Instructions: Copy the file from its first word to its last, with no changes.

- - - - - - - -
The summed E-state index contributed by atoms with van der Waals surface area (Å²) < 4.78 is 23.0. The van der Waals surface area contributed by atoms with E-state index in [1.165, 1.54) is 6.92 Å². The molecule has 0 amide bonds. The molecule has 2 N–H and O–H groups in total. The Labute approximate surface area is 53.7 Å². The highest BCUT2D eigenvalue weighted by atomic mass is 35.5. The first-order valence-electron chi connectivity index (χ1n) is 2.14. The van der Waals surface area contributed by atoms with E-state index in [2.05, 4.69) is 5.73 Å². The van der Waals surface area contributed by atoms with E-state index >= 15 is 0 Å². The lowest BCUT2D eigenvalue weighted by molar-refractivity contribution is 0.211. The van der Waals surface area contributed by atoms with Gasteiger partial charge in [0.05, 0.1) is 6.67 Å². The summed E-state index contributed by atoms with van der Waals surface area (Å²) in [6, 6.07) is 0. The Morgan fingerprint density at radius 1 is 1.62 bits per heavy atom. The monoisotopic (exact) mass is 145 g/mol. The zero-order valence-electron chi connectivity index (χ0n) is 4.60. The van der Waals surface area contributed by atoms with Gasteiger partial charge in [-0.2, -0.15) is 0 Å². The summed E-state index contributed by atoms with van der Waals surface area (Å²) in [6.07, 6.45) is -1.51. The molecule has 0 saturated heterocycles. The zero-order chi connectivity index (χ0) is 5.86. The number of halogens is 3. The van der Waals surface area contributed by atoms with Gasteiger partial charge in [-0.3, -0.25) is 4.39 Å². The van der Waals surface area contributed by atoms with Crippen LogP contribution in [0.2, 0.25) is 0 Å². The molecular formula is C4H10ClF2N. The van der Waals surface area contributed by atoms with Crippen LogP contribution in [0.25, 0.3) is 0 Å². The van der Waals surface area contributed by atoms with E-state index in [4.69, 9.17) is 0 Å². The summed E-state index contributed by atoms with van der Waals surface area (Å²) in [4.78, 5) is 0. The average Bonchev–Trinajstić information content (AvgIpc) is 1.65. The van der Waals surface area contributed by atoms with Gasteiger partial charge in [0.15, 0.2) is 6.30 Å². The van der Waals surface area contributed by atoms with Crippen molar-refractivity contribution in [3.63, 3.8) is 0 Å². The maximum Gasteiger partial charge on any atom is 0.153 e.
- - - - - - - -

The summed E-state index contributed by atoms with van der Waals surface area (Å²) < 4.78 is 23.0. The van der Waals surface area contributed by atoms with E-state index in [1.165, 1.54) is 6.92 Å². The molecule has 0 amide bonds. The molecule has 2 N–H and O–H groups in total. The Labute approximate surface area is 53.7 Å². The highest BCUT2D eigenvalue weighted by atomic mass is 35.5. The first-order valence-electron chi connectivity index (χ1n) is 2.14. The van der Waals surface area contributed by atoms with E-state index in [2.05, 4.69) is 5.73 Å². The van der Waals surface area contributed by atoms with E-state index >= 15 is 0 Å². The lowest BCUT2D eigenvalue weighted by molar-refractivity contribution is 0.211. The van der Waals surface area contributed by atoms with Gasteiger partial charge in [0.05, 0.1) is 6.67 Å². The summed E-state index contributed by atoms with van der Waals surface area (Å²) in [6, 6.07) is 0. The Morgan fingerprint density at radius 1 is 1.62 bits per heavy atom. The monoisotopic (exact) mass is 145 g/mol. The zero-order valence-electron chi connectivity index (χ0n) is 4.60. The van der Waals surface area contributed by atoms with Gasteiger partial charge in [-0.2, -0.15) is 0 Å². The summed E-state index contributed by atoms with van der Waals surface area (Å²) in [6.07, 6.45) is -1.51. The molecule has 0 saturated heterocycles. The zero-order chi connectivity index (χ0) is 5.86. The number of halogens is 3. The van der Waals surface area contributed by atoms with Gasteiger partial charge in [-0.3, -0.25) is 4.39 Å². The van der Waals surface area contributed by atoms with Crippen LogP contribution in [0.2, 0.25) is 0 Å². The molecular formula is C4H10ClF2N. The van der Waals surface area contributed by atoms with Crippen LogP contribution in [0.25, 0.3) is 0 Å². The van der Waals surface area contributed by atoms with E-state index in [4.69, 9.17) is 0 Å². The summed E-state index contributed by atoms with van der Waals surface area (Å²) in [4.78, 5) is 0. The average Bonchev–Trinajstić information content (AvgIpc) is 1.65. The van der Waals surface area contributed by atoms with Gasteiger partial charge in [0.15, 0.2) is 6.30 Å². The van der Waals surface area contributed by atoms with Crippen molar-refractivity contribution in [3.63, 3.8) is 0 Å². The maximum Gasteiger partial charge on any atom is 0.153 e.